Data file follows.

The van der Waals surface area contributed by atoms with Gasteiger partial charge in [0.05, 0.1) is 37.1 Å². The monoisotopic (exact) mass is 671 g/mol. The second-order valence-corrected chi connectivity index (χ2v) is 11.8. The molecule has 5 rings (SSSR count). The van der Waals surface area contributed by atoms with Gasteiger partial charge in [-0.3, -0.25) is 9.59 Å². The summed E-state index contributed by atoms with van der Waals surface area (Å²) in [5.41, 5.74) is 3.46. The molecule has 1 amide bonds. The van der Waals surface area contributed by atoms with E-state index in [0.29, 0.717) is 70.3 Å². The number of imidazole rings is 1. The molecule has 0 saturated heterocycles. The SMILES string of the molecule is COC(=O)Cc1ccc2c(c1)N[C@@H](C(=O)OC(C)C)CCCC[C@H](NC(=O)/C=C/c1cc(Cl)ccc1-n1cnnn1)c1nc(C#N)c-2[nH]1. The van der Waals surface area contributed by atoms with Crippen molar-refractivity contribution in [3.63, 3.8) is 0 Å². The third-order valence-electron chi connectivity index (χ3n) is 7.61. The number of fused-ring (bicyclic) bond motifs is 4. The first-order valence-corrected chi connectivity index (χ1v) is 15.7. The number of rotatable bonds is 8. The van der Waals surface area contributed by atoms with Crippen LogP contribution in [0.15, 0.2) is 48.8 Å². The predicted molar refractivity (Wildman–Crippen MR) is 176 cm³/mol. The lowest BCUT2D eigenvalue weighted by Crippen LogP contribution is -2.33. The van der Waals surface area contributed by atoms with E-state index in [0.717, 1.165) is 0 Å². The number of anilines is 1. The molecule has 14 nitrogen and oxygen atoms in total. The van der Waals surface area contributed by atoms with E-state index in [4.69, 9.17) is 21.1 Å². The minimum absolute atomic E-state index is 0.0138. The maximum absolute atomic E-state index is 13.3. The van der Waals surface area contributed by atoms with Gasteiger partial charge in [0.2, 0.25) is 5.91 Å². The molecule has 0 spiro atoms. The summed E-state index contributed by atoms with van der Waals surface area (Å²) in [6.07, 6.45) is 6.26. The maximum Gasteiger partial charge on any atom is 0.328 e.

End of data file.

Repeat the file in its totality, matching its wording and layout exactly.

The van der Waals surface area contributed by atoms with Gasteiger partial charge in [0.05, 0.1) is 37.1 Å². The monoisotopic (exact) mass is 671 g/mol. The second-order valence-corrected chi connectivity index (χ2v) is 11.8. The molecule has 5 rings (SSSR count). The van der Waals surface area contributed by atoms with Gasteiger partial charge in [-0.3, -0.25) is 9.59 Å². The summed E-state index contributed by atoms with van der Waals surface area (Å²) in [5.41, 5.74) is 3.46. The molecule has 1 amide bonds. The van der Waals surface area contributed by atoms with E-state index in [0.29, 0.717) is 70.3 Å². The number of imidazole rings is 1. The molecule has 0 saturated heterocycles. The SMILES string of the molecule is COC(=O)Cc1ccc2c(c1)N[C@@H](C(=O)OC(C)C)CCCC[C@H](NC(=O)/C=C/c1cc(Cl)ccc1-n1cnnn1)c1nc(C#N)c-2[nH]1. The van der Waals surface area contributed by atoms with Crippen molar-refractivity contribution in [3.63, 3.8) is 0 Å². The third-order valence-electron chi connectivity index (χ3n) is 7.61. The number of fused-ring (bicyclic) bond motifs is 4. The first-order valence-corrected chi connectivity index (χ1v) is 15.7. The number of rotatable bonds is 8. The van der Waals surface area contributed by atoms with Crippen LogP contribution in [0.15, 0.2) is 48.8 Å². The predicted molar refractivity (Wildman–Crippen MR) is 176 cm³/mol. The lowest BCUT2D eigenvalue weighted by Crippen LogP contribution is -2.33. The van der Waals surface area contributed by atoms with E-state index in [0.717, 1.165) is 0 Å². The number of anilines is 1. The molecule has 14 nitrogen and oxygen atoms in total. The van der Waals surface area contributed by atoms with E-state index in [4.69, 9.17) is 21.1 Å². The minimum absolute atomic E-state index is 0.0138. The maximum absolute atomic E-state index is 13.3. The van der Waals surface area contributed by atoms with Gasteiger partial charge in [0.2, 0.25) is 5.91 Å². The molecule has 0 spiro atoms. The summed E-state index contributed by atoms with van der Waals surface area (Å²) in [6.07, 6.45) is 6.26. The maximum Gasteiger partial charge on any atom is 0.328 e.